- EU exec branch unveils €750 billion stimulus proposal
- Recovery fund needs approval of all 27 countries in the bloc
- Japan's government set to increase coronavirus aid to 40% of GDP
2020 has been strange in many ways. Instead of holidaying in Europe this summer, investors are waiting on news about recessions and stimulus spending that will help the continent recover from the COVID-19 pandemic. Christine Lagarde, the European Central Bank (ECB) president, said during a press conference webcast today that the eurozone or euro area economy will likely shrink this year according to the "medium" or "severe" scenario forecasts i.e. 8% to 12%. She called the "mild" scenario, a contraction of 5%, "out of date." The ECB announced in March a 750 billion euro asset purchase program and removed buying limits for individual member states. It's expected to announce more stimulus at its next policy meeting on June 4.
For now the focus is on the European Commission, the executive branch of the European Union, which today presented its much-awaited coronavirus-related stimulus package. The recovery fund dubbed "Next Generation EU" includes €500 billion in grants and €250 billion in loans for member states, with the money borrowed on financial markets and repaid from the bloc's budget. Since this would mean sharing the cost of the pandemic, with Italy and Spain as the biggest beneficiaries, it is considered a watershed moment for the bloc (some have even called it Europe's Hamilton moment).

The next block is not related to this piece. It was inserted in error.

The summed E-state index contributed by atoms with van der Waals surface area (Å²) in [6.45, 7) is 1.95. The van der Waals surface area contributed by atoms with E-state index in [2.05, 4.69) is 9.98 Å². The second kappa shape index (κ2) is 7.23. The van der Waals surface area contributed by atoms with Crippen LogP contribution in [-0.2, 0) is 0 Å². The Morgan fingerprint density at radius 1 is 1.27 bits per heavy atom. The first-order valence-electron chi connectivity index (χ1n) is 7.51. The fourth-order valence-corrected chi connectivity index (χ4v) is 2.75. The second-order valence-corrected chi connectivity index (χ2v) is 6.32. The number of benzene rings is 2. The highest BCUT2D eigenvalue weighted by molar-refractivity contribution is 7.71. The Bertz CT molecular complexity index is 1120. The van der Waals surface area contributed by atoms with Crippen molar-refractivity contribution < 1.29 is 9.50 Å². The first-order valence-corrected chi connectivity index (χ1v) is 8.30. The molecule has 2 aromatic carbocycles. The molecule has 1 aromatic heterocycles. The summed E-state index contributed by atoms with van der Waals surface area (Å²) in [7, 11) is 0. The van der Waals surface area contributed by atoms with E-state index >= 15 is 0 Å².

Talking about taking a new bold step together toward collective recovery, President of the European Commission Ursula Von Der Leyen in her speech emphasized on unity and said a struggling economy in one part of Europe weakens an economy in the other part. France and Germany, two financial powerhouses with significant sway, had backed a similar plan.
As is the case with most EU plans, this is seen as too little by some and too generous by others in the 27-member bloc. The backing of all will be required for it to be enacted. The "Frugal Four" members, Austria, Denmark, the Netherlands and Sweden, are against joint debt and want the aid to be in the form of loans instead of grants. The STOXX Europe 600 index was up almost 1% as the announcement was made.
Image courtesy: Schwab Research
Japan Announces $1.1 Trillion in New Spending
Over in Japan, the cabinet approved Prime Minister Shinzo Abe's plan for stimulus spending of $1.1 trillion today and parliament is expected to pass it before June 17. It will include money for businesses, health care assistance and local governments. This new plan and previous coronavirus measures are worth $2.18 trillion or 40% of the country's GDP. Japan slipped into a recession in the first quarter – the economy shrank 3.4% from the previous quarter as exports and consumer spending plunged. It lifted a state of emergency recently.
In the U.S., it's currently just the sound of crickets heard on the fiscal stimulus front. The giant $3 trillion HEROES Act passed in the House is not expected to be approved in the Senate. Senate Majority Leader Mitch McConnell said yesterday whether another bill is needed will be decided in the next few weeks.